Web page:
House Oversight Committee Chair Steve Johnson (R-Wayland) today said findings from the state Auditor General show the state’s Unemployment Insurance Agency made key errors that prolonged confusion and anxiety for many throughout Michigan as they tried to get needed assistance.
The Auditor General disclosed that a variety of actions and inaction by UIA senior leadership during COVID-19 contributed to a poor control environment, which in turn led to the creation of a Pandemic Unemployment Assistance (PUA) application and certification process that was not federally compliant.
Johnson has held House Oversight Committee hearings on the issue and identified that the agency failed to notify nearly 700,000 people of the state error involving invalid PUA qualification. In its report, the Auditor General also determined UIA continued to make improper eligibility determinations and related overpayments for nine months after the U.S. Department of Labor first notified the state of the problem.
“When Gov. Gretchen Whitmer shut down people’s livelihoods across the state, there was a massive surge in unemployment claims. People needed benefits to pay bills and support their families,” Johnson said. “They needed a fast-acting, efficient agency so they could do that. But rampant ineptitude and ineffectiveness at the agency led to weeks and months of hardship for a tremendous amount of people.
“These findings provide concrete proof that a pivotal arm of Gov. Whitmer’s administration failed when people needed it most. This was a state mistake with their criteria, not a mistake made by claimants. Worse yet, UIA continued down a path they were told was incorrect. I am hopeful the agency can improve going forward in these areas so people can have a jobless agency that performs for them.”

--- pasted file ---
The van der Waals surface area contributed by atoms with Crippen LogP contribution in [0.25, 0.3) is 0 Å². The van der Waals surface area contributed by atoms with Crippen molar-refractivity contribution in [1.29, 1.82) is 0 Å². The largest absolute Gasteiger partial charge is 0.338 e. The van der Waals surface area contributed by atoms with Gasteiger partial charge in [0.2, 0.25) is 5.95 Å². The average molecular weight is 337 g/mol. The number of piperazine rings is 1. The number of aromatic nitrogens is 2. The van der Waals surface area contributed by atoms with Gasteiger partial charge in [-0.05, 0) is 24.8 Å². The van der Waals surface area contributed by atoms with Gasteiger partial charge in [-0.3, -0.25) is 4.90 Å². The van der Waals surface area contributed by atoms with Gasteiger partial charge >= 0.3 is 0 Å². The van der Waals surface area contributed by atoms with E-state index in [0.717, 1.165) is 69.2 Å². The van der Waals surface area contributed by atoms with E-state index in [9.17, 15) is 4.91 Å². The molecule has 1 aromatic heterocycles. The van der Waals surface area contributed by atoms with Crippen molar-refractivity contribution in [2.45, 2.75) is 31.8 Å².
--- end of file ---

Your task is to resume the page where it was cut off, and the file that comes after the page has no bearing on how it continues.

The audit disclosed that almost $4 billion in overpayments were made due to the noncompliant eligibility criteria. From March 15, 2020 through Sept. 27 of this year, UIA paid nearly $39 billion in total unemployment insurance claims from 5.4 million claims and just over 3.4 million claimants. The PUA claims are included in the total figures.
The audit report is the first of a series on UIA claims processing during the COVID-19 pandemic. Johnson said the House Oversight Committee will continue to work with the agency and new director Julia Dale on effectiveness, while also reviewing additional reports from the Auditor General to provide needed accountability.
House Oversight Committee Chairman Steve Johnson (R-Wayland) today testified on plans to make the state’s Unemployment Insurance Agency more efficient and effective for the people it serves. The proposals provide solutions and accountability after numerous people across the state experienced frustration and anxiety as they have tried to get benefit claims fulfilled during COVID-19. An […]
House Oversight Committee Chairman Rep. Steve Johnson looks ahead to a joint hearing Tuesday, November 30, with his committee and the Senate Oversight Committee to hear from the Michigan Auditor General’s office on their report on the Unemployment Insurance Agency. Rep. Johnson says the UIA made almost $4 billion in overpayments during the pandemic and […]
Members of the Michigan House and Senate oversight committees, including House Oversight Committee Chairman Steve Johnson (R-Wayland), on Tuesday will meet with newly appointed state Unemployment Insurance Agency Director Julia Dale and officials from the state Auditor General’s office to discuss a recent audit detailing mistakes made by the agency. The state Auditor General examined […]
House Oversight Committee Chairman Rep. Steve Johnson says that Thursday’s Auditor General’s report on almost $4 billion in overpayments by the Michigan Unemployment Insurance Agency during the pandemic reflect a failure by the Whitmer administration and ineptitude and ineffectiveness on the part of the UIA.